Of course the 12:30 departure hour came and went but I managed to keep myself  amused especially when I discovered a large moose rack peaking out from under a tarpaulin by the baggage loading area. Dared I look, as I certainly was hoping there was no carcass attached to the rack … there was not but just several plastic bags of moose meat and a swarm of flies. I was hoping that this cargo was not in the queue for loading on our flight. So finally about 1:15 we were ready to take off  on our 1 hour and 15 minute flight in our gaudy yellow-gold big bellied 208B Caravan. I then looked at the pilot and he appeared to be about 14 years old .  I began to wonder, since this was a holiday, if all of the seasoned pilots had the day off and this kid drew the short straw! But you can see I lived to tell this tale. Additional evidence of his youthfulness was watching him eat Oreo cookies  for his lunch in flight and not offering to share. No cabin service here! Soon we were tucked into out seats with no worries that our baggage would get lost since it was strapped right into the passenger seat next to us. 

Seems that when flights have cargo space, loads of supplies may get transported up to isolated villages. Supposedly direct, but now our not-so-direct flight went via Allakaket, mainly an Athabascan community on the Koyukuk River. As we approached the runway I realized that I now was going experience another FIRST…landing on a gravel runway. Hopefully it was not the bumpy teeth jarring washboard surface of the Dalton Highway. Fortunately our kid pilot handled it quite adroitly, so no worries for future landings which I anticipated would also be gravel. So after offloading much of the cargo we were again on our way.

I have discovered that the word “arctic” and “tundra” are quite loosely used to refer to the massive marsh and bog sighted below our relatively low bush plane … though actually I am the only one I have heard using it quit loosely. So, I again reviewed the lesson in the geography of the Artic. So skip ahead if you choose not to embrace this learning curve.

By definition the Tundra latitude is 71.2 degrees N and it features include permafrost where the soil is permanently frozen as well as a lack of trees due to the frozen soil. It is a major zone of treeless level or rolling ground. Bare rocks can support lichens and moss and certain varieties of berry. The southern limit of Arctic tundra follows the northern edge of the coniferous forest belt. In North America this line lies above latitude 60° N. The Artic Circle lies at 66 degrees north and our Bettles destination is at about the same latitude. Clearly that very circular/straight line of the map or globe is not an exact science…. YIKES!!!! I really AM BEGINNING TO SOUND LIKE MY 5TH GRADE GEOGRAPHY TEACHER!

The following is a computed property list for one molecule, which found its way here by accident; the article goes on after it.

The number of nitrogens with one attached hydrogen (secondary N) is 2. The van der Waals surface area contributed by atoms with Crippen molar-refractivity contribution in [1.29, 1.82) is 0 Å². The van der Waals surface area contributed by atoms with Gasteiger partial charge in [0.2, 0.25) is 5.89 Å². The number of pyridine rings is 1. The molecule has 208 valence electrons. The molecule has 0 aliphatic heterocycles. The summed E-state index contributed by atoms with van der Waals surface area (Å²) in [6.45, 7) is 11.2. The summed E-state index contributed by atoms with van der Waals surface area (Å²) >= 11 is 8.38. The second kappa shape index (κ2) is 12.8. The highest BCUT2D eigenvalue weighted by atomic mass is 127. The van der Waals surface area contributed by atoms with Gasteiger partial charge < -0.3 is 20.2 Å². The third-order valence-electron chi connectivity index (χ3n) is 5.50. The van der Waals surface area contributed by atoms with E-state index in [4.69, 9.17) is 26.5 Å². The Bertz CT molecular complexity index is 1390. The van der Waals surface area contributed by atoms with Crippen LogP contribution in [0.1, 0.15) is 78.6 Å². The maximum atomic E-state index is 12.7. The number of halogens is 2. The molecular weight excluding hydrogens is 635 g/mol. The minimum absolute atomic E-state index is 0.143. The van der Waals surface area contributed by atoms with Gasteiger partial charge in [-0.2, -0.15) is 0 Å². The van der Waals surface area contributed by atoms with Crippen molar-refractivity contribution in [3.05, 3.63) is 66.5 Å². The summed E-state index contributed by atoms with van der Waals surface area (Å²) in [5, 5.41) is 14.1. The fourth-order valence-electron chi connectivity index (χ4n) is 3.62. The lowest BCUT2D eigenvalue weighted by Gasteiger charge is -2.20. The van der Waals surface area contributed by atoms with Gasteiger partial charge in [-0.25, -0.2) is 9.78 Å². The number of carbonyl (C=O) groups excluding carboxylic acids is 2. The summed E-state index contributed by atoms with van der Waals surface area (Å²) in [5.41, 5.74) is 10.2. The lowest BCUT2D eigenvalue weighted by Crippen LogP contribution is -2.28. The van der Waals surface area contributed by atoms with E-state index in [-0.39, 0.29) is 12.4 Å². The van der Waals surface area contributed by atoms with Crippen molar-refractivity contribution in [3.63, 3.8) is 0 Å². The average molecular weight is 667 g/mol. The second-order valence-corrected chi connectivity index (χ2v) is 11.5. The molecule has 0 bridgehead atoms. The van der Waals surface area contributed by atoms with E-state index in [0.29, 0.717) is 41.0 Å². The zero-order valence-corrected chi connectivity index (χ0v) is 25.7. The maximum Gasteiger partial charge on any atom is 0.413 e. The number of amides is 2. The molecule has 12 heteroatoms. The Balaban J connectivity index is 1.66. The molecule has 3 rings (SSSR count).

Bear with me. This all leads up to the fact that most of what I was viewing down below (though magnificently beautiful) as well as the pictures below that I am posting was not all tundra but mostly taiga, also called boreal forest, a biome of vegetation composed primarily of cone-bearing needle-leaved evergreen trees, white and black spruce, birch, poplars. Thus, there was a brilliant palettes of fall’s golden colors winding its way progressively southward below us.J oin me on a flight-seeing tour of our path from Fairbanks to Bettles.

Fair-banks, Fairbanks , Not So Fair-Fairbanks

University of Alaska Museum of the North

I certainly can’t pinpoint when the “official” national park quest began … or that I would become a “park chaser” or “park collector,” but in the summer of 2016 several life events punched me in the gut and destined me to drive cross country to  Oregon for my annual visit with daughter Tasia.  In planning a route I decided on a diagonal course from Florida to Oregon and chose a mixture of historical sites and national parks.  So with my two dogs buckled in,  I headed to Hot Springs National Park via Little Rock AK  and then  to the Black Canyon of the Gunnison National Park from Oklahoma City.  The  seed to be a National Park “collector” was planted. Though still employed as a professor at the University of South Florida,  I was fortunate enough to be teaching a class on-line that fall semester, so I had significant latitude as to my departure schedule from Oregon. So on September 13th I set off on a return journey  to Florida with the express intention of visiting and camping in several national parks. Using another somewhat diagonal route,  I “collected” Lassen Volcanic, Great Basin, Mesa Verde, Capitol Reef, Great Sand Dunes, Mammoth Cave, and Great Smokey Mountains National Parks. By now I was 100% INVESTED in visiting as many national parks as possible before an aging body says NO MORE sleeping on a rock strew tent pad, getting chilled to the bone in a tent much too large for myself and the two dogs to heat up, wondering what critter I might encounter on one of a couple of middle of the night adventures to a bathroom, or getting lost on wet, muddy under water hiking trails, being kicked in the butt and  exhausted by yet another 2000 feet of elevating…